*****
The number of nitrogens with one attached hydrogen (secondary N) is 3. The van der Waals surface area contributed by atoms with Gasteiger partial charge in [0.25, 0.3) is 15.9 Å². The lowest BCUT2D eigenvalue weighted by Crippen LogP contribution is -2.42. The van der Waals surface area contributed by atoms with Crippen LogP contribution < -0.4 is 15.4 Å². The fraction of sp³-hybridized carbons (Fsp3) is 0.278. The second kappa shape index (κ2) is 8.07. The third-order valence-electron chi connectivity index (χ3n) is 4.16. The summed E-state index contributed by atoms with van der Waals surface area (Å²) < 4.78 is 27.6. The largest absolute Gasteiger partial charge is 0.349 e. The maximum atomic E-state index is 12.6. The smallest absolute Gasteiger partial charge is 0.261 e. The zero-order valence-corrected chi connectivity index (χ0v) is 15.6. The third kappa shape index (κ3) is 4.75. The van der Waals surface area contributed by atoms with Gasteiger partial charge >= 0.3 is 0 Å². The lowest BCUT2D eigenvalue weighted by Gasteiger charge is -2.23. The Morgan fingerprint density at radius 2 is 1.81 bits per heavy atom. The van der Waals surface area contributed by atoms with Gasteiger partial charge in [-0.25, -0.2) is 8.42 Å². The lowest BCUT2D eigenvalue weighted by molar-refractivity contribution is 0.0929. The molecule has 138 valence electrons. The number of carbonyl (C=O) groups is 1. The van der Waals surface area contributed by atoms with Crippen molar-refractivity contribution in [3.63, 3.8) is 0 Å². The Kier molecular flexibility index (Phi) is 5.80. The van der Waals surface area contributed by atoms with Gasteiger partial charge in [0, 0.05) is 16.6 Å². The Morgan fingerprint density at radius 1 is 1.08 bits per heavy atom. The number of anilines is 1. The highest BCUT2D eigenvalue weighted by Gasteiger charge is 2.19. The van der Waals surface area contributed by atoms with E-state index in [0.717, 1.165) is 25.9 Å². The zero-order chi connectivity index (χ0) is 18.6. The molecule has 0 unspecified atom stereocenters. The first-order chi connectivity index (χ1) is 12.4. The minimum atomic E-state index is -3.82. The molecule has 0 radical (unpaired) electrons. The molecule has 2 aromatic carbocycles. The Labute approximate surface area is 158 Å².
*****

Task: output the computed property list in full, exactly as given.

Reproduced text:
The number of nitrogens with one attached hydrogen (secondary N) is 3. The van der Waals surface area contributed by atoms with Gasteiger partial charge in [0.25, 0.3) is 15.9 Å². The lowest BCUT2D eigenvalue weighted by Crippen LogP contribution is -2.42. The van der Waals surface area contributed by atoms with Crippen LogP contribution < -0.4 is 15.4 Å². The fraction of sp³-hybridized carbons (Fsp3) is 0.278. The second kappa shape index (κ2) is 8.07. The third-order valence-electron chi connectivity index (χ3n) is 4.16. The summed E-state index contributed by atoms with van der Waals surface area (Å²) < 4.78 is 27.6. The largest absolute Gasteiger partial charge is 0.349 e. The maximum atomic E-state index is 12.6. The smallest absolute Gasteiger partial charge is 0.261 e. The zero-order valence-corrected chi connectivity index (χ0v) is 15.6. The third kappa shape index (κ3) is 4.75. The van der Waals surface area contributed by atoms with Gasteiger partial charge >= 0.3 is 0 Å². The lowest BCUT2D eigenvalue weighted by Gasteiger charge is -2.23. The Morgan fingerprint density at radius 2 is 1.81 bits per heavy atom. The van der Waals surface area contributed by atoms with Gasteiger partial charge in [-0.25, -0.2) is 8.42 Å². The lowest BCUT2D eigenvalue weighted by molar-refractivity contribution is 0.0929. The molecule has 138 valence electrons. The number of carbonyl (C=O) groups is 1. The van der Waals surface area contributed by atoms with Crippen molar-refractivity contribution in [3.63, 3.8) is 0 Å². The Kier molecular flexibility index (Phi) is 5.80. The van der Waals surface area contributed by atoms with Gasteiger partial charge in [0, 0.05) is 16.6 Å². The Morgan fingerprint density at radius 1 is 1.08 bits per heavy atom. The number of anilines is 1. The highest BCUT2D eigenvalue weighted by Gasteiger charge is 2.19. The van der Waals surface area contributed by atoms with E-state index in [0.717, 1.165) is 25.9 Å². The zero-order chi connectivity index (χ0) is 18.6. The molecule has 0 unspecified atom stereocenters. The first-order chi connectivity index (χ1) is 12.4. The minimum atomic E-state index is -3.82. The molecule has 0 radical (unpaired) electrons. The molecule has 2 aromatic carbocycles. The Labute approximate surface area is 158 Å².